Author: Vieri Canepele

With the Legislative Decree no. 177/2021, Italy has finally implemented the principles provided for by the EU Directive no. 790/2019 (known as “Copyright Directive”).

Adding some new provisions to Law no. 633/1941 (i.e the Italian Copyright Law), this Decree provides for some long-awaited amendments, aimed at restoring greater equity in the long non-regulated market of leading digital platforms, which use creative contents, which has shown in the past some cases of manifest injustice to the detriment of the authors.

This measure will benefit press publishers as well, in consideration of the overall stricter mechanisms of platforms accountability which, with a mind to contrasting copyright infringement, must cooperate with the public authorities.

Among these changes, those set forth by the new articles 102 sexies and subsequent ones of Law no. 633/1941 are relevant.

The third subsection of article 102 sexies clarifies that, before granting public access to copyright-protected works, online content-sharing service providers must obtain prior authorization from IP right holders, also by entering into license agreements.

As a matter of fact, in the past authors were unlikely to receive adequate compensation since the use of their works, or part of them, in the digital universe could not been subject to adequate nor strict control (or regulation), so that leading digital platforms would inevitably reap the benefits.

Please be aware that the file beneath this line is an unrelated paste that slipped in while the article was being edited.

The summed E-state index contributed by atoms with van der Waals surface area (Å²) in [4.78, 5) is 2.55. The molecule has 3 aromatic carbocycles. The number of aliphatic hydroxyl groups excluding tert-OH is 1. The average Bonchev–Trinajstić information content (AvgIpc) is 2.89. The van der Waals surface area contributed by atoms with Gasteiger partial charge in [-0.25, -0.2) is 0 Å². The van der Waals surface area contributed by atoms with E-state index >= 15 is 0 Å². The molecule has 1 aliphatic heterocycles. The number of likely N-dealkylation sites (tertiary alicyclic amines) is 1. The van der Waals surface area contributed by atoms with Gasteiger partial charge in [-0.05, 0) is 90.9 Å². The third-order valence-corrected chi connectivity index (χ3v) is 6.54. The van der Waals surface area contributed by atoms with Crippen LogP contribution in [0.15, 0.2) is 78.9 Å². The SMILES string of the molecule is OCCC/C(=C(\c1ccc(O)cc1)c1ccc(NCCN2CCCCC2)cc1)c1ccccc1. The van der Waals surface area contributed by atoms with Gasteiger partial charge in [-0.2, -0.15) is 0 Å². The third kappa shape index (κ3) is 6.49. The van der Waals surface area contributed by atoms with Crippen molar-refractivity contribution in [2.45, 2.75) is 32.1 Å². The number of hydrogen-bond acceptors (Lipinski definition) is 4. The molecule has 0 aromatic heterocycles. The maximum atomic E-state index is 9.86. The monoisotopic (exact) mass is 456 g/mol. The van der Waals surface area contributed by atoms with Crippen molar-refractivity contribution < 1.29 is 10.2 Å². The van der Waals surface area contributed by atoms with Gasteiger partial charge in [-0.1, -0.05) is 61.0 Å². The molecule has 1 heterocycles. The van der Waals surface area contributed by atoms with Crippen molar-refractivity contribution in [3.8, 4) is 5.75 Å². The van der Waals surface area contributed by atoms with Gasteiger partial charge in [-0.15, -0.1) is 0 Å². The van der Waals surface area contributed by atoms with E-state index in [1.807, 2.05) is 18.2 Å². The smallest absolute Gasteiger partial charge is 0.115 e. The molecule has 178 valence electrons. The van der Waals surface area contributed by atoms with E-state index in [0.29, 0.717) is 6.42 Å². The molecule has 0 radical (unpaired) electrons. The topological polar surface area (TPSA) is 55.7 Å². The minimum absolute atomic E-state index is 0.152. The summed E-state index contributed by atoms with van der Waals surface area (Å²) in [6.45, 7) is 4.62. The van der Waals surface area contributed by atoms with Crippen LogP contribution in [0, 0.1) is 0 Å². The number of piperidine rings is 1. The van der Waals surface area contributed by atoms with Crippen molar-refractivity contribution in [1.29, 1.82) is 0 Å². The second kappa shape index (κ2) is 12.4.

Article 102 septies further makes it clear that, lacking the permission of the right holders, such providers and platforms are anyways accountable in the event of copyright infringement, unless they demonstrate they have undertaken utmost effort to obtain the holder’s consent. In addition, in case the right holder submitted a sufficiently detailed notification reporting infringement, they will have to ensure that such infringing content are expeditiously hidden and/or removed.

Moreover, platforms shall prove they have undertaken their best effort to prevent the same content from being uploaded also in the future, even through different references or web links.

On the other hand, article 102 decies provides for a “lighter” complaint notification burden on the side of the author, with no need for special formalities, as he/she must simply inform the service provider about the overall facts and reasons supporting their request for removal/block. At that stage, the recipient platform must process the notification and consider the complaint. Pending the decision, the platform shall disable the contents contested, submit the author or user’s complaint to human verification and, in any case, set up effective and expedited internal complaint processing mechanisms.

The decision made by the service provider or the platform can be challenged by bringing the case before the Italian Communications Authority (AGCOM), which is an independent administrative Body acting, in this case, as a ‘guarantor’.

This may be said to be the first scenario in which a public authority may intervene in disputes of this type, also for the purpose of striking a fair balance between the contrasting interests.

The new, significant role of the Italian Communications Authority stands out also with regards to the new article 43 bis of the Law no. 633/1941.